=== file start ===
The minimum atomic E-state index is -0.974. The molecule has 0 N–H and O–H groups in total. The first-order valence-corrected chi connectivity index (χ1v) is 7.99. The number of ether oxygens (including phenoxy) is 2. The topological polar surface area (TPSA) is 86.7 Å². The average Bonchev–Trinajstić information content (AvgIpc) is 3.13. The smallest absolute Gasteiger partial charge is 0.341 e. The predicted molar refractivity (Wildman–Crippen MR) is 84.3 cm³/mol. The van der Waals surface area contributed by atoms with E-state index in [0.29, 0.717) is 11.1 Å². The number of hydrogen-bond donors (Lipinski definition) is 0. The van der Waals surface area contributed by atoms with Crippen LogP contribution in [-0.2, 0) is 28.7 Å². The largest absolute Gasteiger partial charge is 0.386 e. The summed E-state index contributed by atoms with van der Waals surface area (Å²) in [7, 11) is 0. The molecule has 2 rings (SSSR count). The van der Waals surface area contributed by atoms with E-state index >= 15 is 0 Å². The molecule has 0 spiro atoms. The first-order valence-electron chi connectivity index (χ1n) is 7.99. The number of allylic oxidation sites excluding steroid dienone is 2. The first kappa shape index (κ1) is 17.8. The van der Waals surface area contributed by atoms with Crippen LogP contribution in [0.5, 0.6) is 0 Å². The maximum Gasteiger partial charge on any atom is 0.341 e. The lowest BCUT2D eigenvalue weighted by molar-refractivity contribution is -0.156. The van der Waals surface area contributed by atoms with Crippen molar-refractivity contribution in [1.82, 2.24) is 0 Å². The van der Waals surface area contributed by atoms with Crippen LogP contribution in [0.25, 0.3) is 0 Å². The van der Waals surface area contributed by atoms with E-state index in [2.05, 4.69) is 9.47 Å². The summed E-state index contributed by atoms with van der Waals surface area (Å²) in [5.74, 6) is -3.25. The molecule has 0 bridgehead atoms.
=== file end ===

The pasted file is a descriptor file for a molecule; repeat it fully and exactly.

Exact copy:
The minimum atomic E-state index is -0.974. The molecule has 0 N–H and O–H groups in total. The first-order valence-corrected chi connectivity index (χ1v) is 7.99. The number of ether oxygens (including phenoxy) is 2. The topological polar surface area (TPSA) is 86.7 Å². The average Bonchev–Trinajstić information content (AvgIpc) is 3.13. The smallest absolute Gasteiger partial charge is 0.341 e. The predicted molar refractivity (Wildman–Crippen MR) is 84.3 cm³/mol. The van der Waals surface area contributed by atoms with E-state index in [0.29, 0.717) is 11.1 Å². The number of hydrogen-bond donors (Lipinski definition) is 0. The van der Waals surface area contributed by atoms with Crippen LogP contribution in [-0.2, 0) is 28.7 Å². The largest absolute Gasteiger partial charge is 0.386 e. The summed E-state index contributed by atoms with van der Waals surface area (Å²) in [7, 11) is 0. The molecule has 2 rings (SSSR count). The van der Waals surface area contributed by atoms with E-state index >= 15 is 0 Å². The molecule has 0 spiro atoms. The first-order valence-electron chi connectivity index (χ1n) is 7.99. The number of allylic oxidation sites excluding steroid dienone is 2. The first kappa shape index (κ1) is 17.8. The van der Waals surface area contributed by atoms with Crippen LogP contribution in [0.5, 0.6) is 0 Å². The maximum Gasteiger partial charge on any atom is 0.341 e. The lowest BCUT2D eigenvalue weighted by molar-refractivity contribution is -0.156. The van der Waals surface area contributed by atoms with Crippen molar-refractivity contribution in [1.82, 2.24) is 0 Å². The van der Waals surface area contributed by atoms with Crippen LogP contribution in [0.25, 0.3) is 0 Å². The van der Waals surface area contributed by atoms with E-state index in [2.05, 4.69) is 9.47 Å². The summed E-state index contributed by atoms with van der Waals surface area (Å²) in [5.74, 6) is -3.25. The molecule has 0 bridgehead atoms.